Can an Estranged or Former Spouse Collect Under a Will?
Many married couples name their spouse as the sole beneficiary in a Last Will and Testament to transfer their estate to the spouse upon death. So long as that marriage remains intact, this does not pose a problem; however, when a couple separates and eventually divorces, the rights under a Will change.
North Carolina law severs the rights of a former spouse following the entry of a Divorce Judgment even if the deceased did not update his or her Will to remove their former spouse. North Carolina General Statute § 31-5.4 provides that after a divorce or annulment, all provisions of a Last Will and Testament in favor of a former spouse are automatically revoked unless specifically provided for in that Will. This prevents an ex-spouse from receiving money but also prevents the former spouse from serving as executor, trustee, conservator, or guardian. This law prevents a former spouse from subsequently benefiting from an ex-spouse’s death simply because he or she failed to update their Will.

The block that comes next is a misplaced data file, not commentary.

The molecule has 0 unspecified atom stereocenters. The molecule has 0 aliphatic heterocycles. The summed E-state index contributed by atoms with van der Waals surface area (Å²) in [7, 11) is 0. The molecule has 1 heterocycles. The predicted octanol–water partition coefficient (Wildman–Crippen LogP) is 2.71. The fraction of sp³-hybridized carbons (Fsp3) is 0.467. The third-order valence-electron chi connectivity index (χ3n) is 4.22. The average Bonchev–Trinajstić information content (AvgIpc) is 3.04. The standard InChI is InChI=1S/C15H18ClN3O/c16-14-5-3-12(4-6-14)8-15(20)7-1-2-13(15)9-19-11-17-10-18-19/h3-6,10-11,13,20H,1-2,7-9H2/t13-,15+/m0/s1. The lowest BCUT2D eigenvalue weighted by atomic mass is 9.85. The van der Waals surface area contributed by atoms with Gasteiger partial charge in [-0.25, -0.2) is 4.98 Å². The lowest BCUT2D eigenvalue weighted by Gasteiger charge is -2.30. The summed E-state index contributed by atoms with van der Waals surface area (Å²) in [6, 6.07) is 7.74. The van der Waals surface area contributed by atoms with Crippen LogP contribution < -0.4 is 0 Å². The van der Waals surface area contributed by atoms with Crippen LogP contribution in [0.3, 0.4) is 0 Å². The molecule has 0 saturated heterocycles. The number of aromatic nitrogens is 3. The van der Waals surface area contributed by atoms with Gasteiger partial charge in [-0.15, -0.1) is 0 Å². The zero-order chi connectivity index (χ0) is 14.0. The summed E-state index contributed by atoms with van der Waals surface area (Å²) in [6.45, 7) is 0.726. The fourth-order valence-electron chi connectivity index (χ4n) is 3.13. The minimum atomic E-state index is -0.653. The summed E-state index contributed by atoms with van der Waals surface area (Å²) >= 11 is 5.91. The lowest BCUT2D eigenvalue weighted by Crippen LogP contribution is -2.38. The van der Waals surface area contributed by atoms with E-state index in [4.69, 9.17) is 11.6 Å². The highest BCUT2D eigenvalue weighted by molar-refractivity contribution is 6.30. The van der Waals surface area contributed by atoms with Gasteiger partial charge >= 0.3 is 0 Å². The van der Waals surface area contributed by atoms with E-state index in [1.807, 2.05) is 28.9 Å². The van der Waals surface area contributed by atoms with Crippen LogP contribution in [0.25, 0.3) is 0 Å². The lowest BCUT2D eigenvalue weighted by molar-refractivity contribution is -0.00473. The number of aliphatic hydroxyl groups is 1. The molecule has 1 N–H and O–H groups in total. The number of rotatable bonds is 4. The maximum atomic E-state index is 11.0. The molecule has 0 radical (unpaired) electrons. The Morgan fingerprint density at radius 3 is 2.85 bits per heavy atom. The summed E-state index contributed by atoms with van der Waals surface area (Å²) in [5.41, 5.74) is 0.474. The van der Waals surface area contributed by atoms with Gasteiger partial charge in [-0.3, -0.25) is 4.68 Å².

Even though a former spouse’s rights under a Will automatically terminate at divorce, the Will itself otherwise remains in effect. If the Will does not name contingent beneficiaries, executors, or trustees, the estate will be governed by the intestacy laws of North Carolina, which defeats the purpose of carefully drafting a Will in the first place. Further, N.C.G.S. § 31-5.4 does not apply to other testamentary documents, such as a Healthcare Power of Attorney or Durable Power of Attorney. Many people would be reluctant to allow their ex-spouse to control medical or financial decisions after divorce, so it is important to remember to revoke these documents.
While a divorce automatically terminates an ex-spouse’s rights, N.C.G.S. § 31-5.4 does not apply during the 365+ day period of separation required in North Carolina before divorce can be sought from the Court. If one spouse dies during this period of separation, the provisions of his or her Last Will and Testament, including any which transfer property to the separated spouse, remain in full force and effect. As a result, we recommend our clients update and prepare a new Last Will and Testament, as well as other testamentary documents such as Healthcare Powers of Attorney and Durable Powers of Attorney, after separation.
Properly managing an estate is an important life-planning necessity to ensure one’s wishes, especially when going through separation and divorce. If you have questions about your estate or need to update your estate documents, please contact us at (704) 810-1400 to schedule a confidential consultation.